Entretien avec un tueur, by Julien Jouando
Entretien avec un tueur (Interview with a killer) is a two-player game created by Julien Jouando in 2016. It stages a meeting between Gabrielle Léocor, a clinical psychologist, and Emile Orla, a serial killer who admitted to be guilty of the murder of fifteen young women, whose bodies were all found in a cave in central France. Emile was declared legally irresponsible and placed in a specialized institution: Gabrielle had a hard time obtaining clearance to meet him, but now she’s here. And she has questions.
The game lasts about one hour and a half, including the workshops, in which some elements of the initial situation which were left at the appreciation of players (what is the operating mode of the murders, what is known about it in the press, etc.) are sorted out, and more intimate questions about the characters answered in silence by the players (for themselves). The characters are partially written by the players themselves ahead of the game, which forces the player to have a real, however unsettling, understanding of their characters. During the game, the killer is physically constrained by an (unattached) straitjacket: if he wants to drink, the psychologist must give him water herself in one of the two small, plastic goblets disposed between them. In the session I played, the game was set in a very tiny room, about the size of a small walking closet, with bare white walls and nothing in it but a table narrow enough for the killer to be able to reach the psychologist if he briskly got up – at least this is how I viewed it at the time.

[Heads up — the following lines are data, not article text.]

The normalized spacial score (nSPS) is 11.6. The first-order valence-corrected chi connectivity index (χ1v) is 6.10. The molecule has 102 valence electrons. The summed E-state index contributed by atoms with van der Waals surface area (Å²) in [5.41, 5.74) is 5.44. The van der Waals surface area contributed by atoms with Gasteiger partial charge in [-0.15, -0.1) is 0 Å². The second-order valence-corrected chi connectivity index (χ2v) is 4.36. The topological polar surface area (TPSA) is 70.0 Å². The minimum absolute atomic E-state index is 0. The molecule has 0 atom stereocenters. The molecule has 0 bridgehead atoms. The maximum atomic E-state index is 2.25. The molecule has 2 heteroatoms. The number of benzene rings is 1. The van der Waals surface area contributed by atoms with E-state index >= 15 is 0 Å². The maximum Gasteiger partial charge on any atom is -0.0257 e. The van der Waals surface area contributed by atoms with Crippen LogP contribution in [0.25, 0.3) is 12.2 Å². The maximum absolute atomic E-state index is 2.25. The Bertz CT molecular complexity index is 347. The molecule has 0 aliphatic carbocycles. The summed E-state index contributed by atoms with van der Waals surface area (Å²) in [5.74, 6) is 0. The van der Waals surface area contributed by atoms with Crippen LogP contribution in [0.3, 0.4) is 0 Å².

Two-player larps are not uncommon in France, whether short, like this one, or longer, like Presence, a larp about long-distance relationships I recently wrote in English language (it has likely not been played yet). In most cases, the GM is either missing, or only here during workshops and debriefing. Entretien avec un tueur was played more than thirty times. The scenario is available in French on murder-party.org.